Private equity firm New Mountain Capital has completed its acquisition of US collecting society BMI, resulting in a $100 million pay day for the organisation's songwriter and music publisher members. Although many of America’s broadcasters will also get a big pay day as the previous owners of the rights organisation, including iHeartMedia and Audacy.
Audacy is currently being restructured after filing for bankruptcy protection last month and this actually held up the acquisition while legalities around the broadcaster’s restructuring and stake in BMI were settled. That involved getting sign off from the bankruptcy courts for an agreement between Audacy, BMI and an affiliate of NMC.
Previously known as Entercom, Audacy is the third largest radio group in the US and owns over 200 radio stations across the country. In 2017 it merged with CBS Radio, rebranding as Audacy in 2021. In January this year it filed for bankruptcy protection with a reported $1.9 billion in debts.
Audacy’s stake in BMI is valued at at least $25.4 million. Simultaneously, BMI claimed that - based on a multi-year audit - the radio firm owed it $10.9 million in unpaid royalties. Under the court-approved agreement, Audacy will pay $550,000 to solve part of the unpaid royalties dispute and then commit to “work in good faith to settle, compromise and resolve" the rest of it.
With that agreement reached and signed off by the bankruptcy courts, NMC was able to complete its big BMI acquisition, which was first announced last November.
The society’s previous owners - that group of American broadcasters - previously ran the organisation on a not-for-profit basis. However, following a review of its operations in 2022, BMI announced it would shift to a for-profit business model. Then last year it started working with the bankers at Goldman Sachs to find a buyer.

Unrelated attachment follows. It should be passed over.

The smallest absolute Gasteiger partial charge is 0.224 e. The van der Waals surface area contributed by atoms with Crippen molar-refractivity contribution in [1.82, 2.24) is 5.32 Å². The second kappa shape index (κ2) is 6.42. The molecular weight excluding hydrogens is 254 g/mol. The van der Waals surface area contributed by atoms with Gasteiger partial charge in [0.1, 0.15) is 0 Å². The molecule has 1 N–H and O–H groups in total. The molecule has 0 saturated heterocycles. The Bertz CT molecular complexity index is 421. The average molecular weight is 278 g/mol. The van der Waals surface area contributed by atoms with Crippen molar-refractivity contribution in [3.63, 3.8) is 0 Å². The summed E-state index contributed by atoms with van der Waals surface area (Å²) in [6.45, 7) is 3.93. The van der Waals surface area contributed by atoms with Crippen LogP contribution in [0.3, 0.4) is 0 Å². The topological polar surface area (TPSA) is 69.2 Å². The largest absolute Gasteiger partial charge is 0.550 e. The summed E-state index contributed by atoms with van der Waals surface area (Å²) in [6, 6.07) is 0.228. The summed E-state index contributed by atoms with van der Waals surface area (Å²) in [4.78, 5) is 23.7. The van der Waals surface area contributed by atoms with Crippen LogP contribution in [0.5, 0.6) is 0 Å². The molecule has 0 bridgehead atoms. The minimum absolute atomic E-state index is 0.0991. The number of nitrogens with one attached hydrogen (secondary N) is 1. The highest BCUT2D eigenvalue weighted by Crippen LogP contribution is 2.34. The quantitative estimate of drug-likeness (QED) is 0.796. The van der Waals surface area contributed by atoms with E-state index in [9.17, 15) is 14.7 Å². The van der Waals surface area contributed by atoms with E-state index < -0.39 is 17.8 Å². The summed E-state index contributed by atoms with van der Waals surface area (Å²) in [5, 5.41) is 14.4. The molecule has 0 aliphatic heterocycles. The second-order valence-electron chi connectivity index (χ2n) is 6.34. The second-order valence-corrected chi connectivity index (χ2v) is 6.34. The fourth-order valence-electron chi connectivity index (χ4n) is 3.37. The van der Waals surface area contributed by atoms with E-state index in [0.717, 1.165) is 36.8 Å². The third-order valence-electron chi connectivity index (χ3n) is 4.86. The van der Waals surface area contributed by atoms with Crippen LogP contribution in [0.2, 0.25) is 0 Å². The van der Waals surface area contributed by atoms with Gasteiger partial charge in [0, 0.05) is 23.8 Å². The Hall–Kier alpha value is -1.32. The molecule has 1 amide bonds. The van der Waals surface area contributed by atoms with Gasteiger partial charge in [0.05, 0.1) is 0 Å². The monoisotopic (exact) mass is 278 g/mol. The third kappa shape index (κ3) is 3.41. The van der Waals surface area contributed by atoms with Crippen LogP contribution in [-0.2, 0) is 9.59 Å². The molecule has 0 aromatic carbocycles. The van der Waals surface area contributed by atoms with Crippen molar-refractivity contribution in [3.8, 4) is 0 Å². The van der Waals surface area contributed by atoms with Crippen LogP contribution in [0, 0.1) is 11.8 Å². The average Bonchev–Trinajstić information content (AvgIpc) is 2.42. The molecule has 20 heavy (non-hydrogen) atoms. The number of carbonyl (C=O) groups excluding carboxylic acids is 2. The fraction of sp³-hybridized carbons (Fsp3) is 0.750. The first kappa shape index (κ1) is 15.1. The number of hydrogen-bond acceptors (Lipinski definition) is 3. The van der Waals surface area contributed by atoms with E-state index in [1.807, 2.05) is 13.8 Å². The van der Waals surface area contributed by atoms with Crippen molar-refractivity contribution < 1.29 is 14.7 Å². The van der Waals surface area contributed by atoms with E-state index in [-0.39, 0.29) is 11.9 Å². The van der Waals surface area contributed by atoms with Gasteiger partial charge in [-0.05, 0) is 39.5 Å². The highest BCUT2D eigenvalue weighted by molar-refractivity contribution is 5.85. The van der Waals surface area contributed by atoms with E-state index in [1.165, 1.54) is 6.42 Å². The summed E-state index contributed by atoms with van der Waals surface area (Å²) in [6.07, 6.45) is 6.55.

Most of the music industry's collecting societies are not for profit organisations owned by their members, ie artists and record labels, or songwriters and music publishers. BMI's shift to a for-profit model and subsequent sale to private equity has not been without controversy within the music community. The society is trying to placate its critics by committing to distribute $100 million of the proceeds of the sale to the writers and publishers that it represents.
Though the fact the radio companies will also receive big payments adds to the controversy around the deal, especially given that American broadcasters have a long history of doing everything they can to keep as low as possible the royalties they pay to the music industry. iHeart, as the biggest radio company in the US, last year said it alone would make $100 million from the sale.
BMI boss Mike O'Neill didn’t acknowledge any of that controversy when hailing the completion of the big takeover deal yesterday.
“Our partnership with New Mountain charts an incredibly exciting new course for BMI and our songwriters, composers and publishers”, he said. “New Mountain shares our vision to build value for our affiliates and invest in their future success. With their support, advanced level of innovation and resources, we are now in the best possible position to accelerate our growth plan and explore new opportunities to benefit our creative community".
As for how senior management at NMC feel now that their acquisition of BMI is complete, well, they're obviously "THRILLED".
“We are THRILLED to officially begin our partnership with BMI", says MD Pete Masucci. "We believe in BMI’s mission and the music creators they represent, and we are looking forward to helping BMI build on their momentum to deliver maximum value to their affiliates".